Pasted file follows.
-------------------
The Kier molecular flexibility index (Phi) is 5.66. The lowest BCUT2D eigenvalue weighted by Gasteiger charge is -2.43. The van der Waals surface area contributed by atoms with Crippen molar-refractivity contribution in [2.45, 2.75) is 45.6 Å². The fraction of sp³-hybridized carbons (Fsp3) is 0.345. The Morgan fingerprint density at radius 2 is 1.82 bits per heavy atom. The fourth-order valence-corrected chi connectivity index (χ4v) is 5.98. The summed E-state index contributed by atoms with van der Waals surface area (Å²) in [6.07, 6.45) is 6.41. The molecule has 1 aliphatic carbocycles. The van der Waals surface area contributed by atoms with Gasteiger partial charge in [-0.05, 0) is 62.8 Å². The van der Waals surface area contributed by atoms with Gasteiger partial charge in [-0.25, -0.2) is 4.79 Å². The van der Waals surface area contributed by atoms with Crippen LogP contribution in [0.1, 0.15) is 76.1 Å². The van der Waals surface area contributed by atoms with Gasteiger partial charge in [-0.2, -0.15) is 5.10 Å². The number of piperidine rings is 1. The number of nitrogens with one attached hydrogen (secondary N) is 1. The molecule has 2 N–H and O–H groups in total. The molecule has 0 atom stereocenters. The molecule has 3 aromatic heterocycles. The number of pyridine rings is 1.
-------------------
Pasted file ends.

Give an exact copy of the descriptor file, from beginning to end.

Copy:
The Kier molecular flexibility index (Phi) is 5.66. The lowest BCUT2D eigenvalue weighted by Gasteiger charge is -2.43. The van der Waals surface area contributed by atoms with Crippen molar-refractivity contribution in [2.45, 2.75) is 45.6 Å². The fraction of sp³-hybridized carbons (Fsp3) is 0.345. The Morgan fingerprint density at radius 2 is 1.82 bits per heavy atom. The fourth-order valence-corrected chi connectivity index (χ4v) is 5.98. The summed E-state index contributed by atoms with van der Waals surface area (Å²) in [6.07, 6.45) is 6.41. The molecule has 1 aliphatic carbocycles. The van der Waals surface area contributed by atoms with Gasteiger partial charge in [-0.05, 0) is 62.8 Å². The van der Waals surface area contributed by atoms with Gasteiger partial charge in [-0.25, -0.2) is 4.79 Å². The van der Waals surface area contributed by atoms with Crippen LogP contribution in [0.1, 0.15) is 76.1 Å². The van der Waals surface area contributed by atoms with Gasteiger partial charge in [-0.2, -0.15) is 5.10 Å². The number of piperidine rings is 1. The number of nitrogens with one attached hydrogen (secondary N) is 1. The molecule has 2 N–H and O–H groups in total. The molecule has 0 atom stereocenters. The molecule has 3 aromatic heterocycles. The number of pyridine rings is 1.